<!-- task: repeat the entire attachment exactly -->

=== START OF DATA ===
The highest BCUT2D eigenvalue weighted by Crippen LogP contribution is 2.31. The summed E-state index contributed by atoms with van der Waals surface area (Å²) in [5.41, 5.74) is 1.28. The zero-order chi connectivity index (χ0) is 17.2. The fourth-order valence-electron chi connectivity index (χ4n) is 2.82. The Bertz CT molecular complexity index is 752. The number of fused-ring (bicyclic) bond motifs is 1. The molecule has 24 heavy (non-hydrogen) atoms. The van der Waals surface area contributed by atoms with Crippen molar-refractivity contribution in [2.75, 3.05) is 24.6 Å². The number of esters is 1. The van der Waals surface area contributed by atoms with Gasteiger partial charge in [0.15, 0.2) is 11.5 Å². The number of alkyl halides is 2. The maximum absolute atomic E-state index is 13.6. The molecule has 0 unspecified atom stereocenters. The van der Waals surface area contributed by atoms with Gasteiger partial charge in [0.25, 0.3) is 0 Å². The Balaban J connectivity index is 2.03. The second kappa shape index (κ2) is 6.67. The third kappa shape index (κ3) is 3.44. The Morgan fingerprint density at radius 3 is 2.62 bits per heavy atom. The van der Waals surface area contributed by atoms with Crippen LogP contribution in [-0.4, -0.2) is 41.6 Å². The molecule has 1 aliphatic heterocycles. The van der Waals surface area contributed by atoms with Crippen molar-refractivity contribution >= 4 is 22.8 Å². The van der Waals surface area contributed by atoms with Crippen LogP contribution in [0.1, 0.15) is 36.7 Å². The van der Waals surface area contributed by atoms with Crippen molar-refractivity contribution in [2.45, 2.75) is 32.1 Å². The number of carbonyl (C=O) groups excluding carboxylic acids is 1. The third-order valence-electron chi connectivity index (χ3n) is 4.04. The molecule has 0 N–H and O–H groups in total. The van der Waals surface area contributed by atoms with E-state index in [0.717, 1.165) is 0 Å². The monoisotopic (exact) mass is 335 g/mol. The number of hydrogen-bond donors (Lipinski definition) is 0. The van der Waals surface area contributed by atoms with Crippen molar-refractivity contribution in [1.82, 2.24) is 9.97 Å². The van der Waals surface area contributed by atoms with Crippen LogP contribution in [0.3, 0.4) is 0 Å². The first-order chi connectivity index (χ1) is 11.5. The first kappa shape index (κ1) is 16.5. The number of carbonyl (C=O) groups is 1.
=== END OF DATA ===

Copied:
The highest BCUT2D eigenvalue weighted by Crippen LogP contribution is 2.31. The summed E-state index contributed by atoms with van der Waals surface area (Å²) in [5.41, 5.74) is 1.28. The zero-order chi connectivity index (χ0) is 17.2. The fourth-order valence-electron chi connectivity index (χ4n) is 2.82. The Bertz CT molecular complexity index is 752. The number of fused-ring (bicyclic) bond motifs is 1. The molecule has 24 heavy (non-hydrogen) atoms. The van der Waals surface area contributed by atoms with Crippen molar-refractivity contribution in [2.75, 3.05) is 24.6 Å². The number of esters is 1. The van der Waals surface area contributed by atoms with Gasteiger partial charge in [0.15, 0.2) is 11.5 Å². The number of alkyl halides is 2. The maximum absolute atomic E-state index is 13.6. The molecule has 0 unspecified atom stereocenters. The van der Waals surface area contributed by atoms with Gasteiger partial charge in [0.25, 0.3) is 0 Å². The Balaban J connectivity index is 2.03. The second kappa shape index (κ2) is 6.67. The third kappa shape index (κ3) is 3.44. The Morgan fingerprint density at radius 3 is 2.62 bits per heavy atom. The van der Waals surface area contributed by atoms with Crippen LogP contribution in [-0.4, -0.2) is 41.6 Å². The molecule has 1 aliphatic heterocycles. The van der Waals surface area contributed by atoms with Crippen molar-refractivity contribution >= 4 is 22.8 Å². The van der Waals surface area contributed by atoms with Crippen LogP contribution in [0.1, 0.15) is 36.7 Å². The van der Waals surface area contributed by atoms with Crippen molar-refractivity contribution in [2.45, 2.75) is 32.1 Å². The number of carbonyl (C=O) groups excluding carboxylic acids is 1. The third-order valence-electron chi connectivity index (χ3n) is 4.04. The molecule has 0 N–H and O–H groups in total. The van der Waals surface area contributed by atoms with E-state index in [0.717, 1.165) is 0 Å². The monoisotopic (exact) mass is 335 g/mol. The number of hydrogen-bond donors (Lipinski definition) is 0. The van der Waals surface area contributed by atoms with Crippen molar-refractivity contribution in [1.82, 2.24) is 9.97 Å². The van der Waals surface area contributed by atoms with Crippen LogP contribution in [0.3, 0.4) is 0 Å². The first-order chi connectivity index (χ1) is 11.5. The first kappa shape index (κ1) is 16.5. The number of carbonyl (C=O) groups is 1.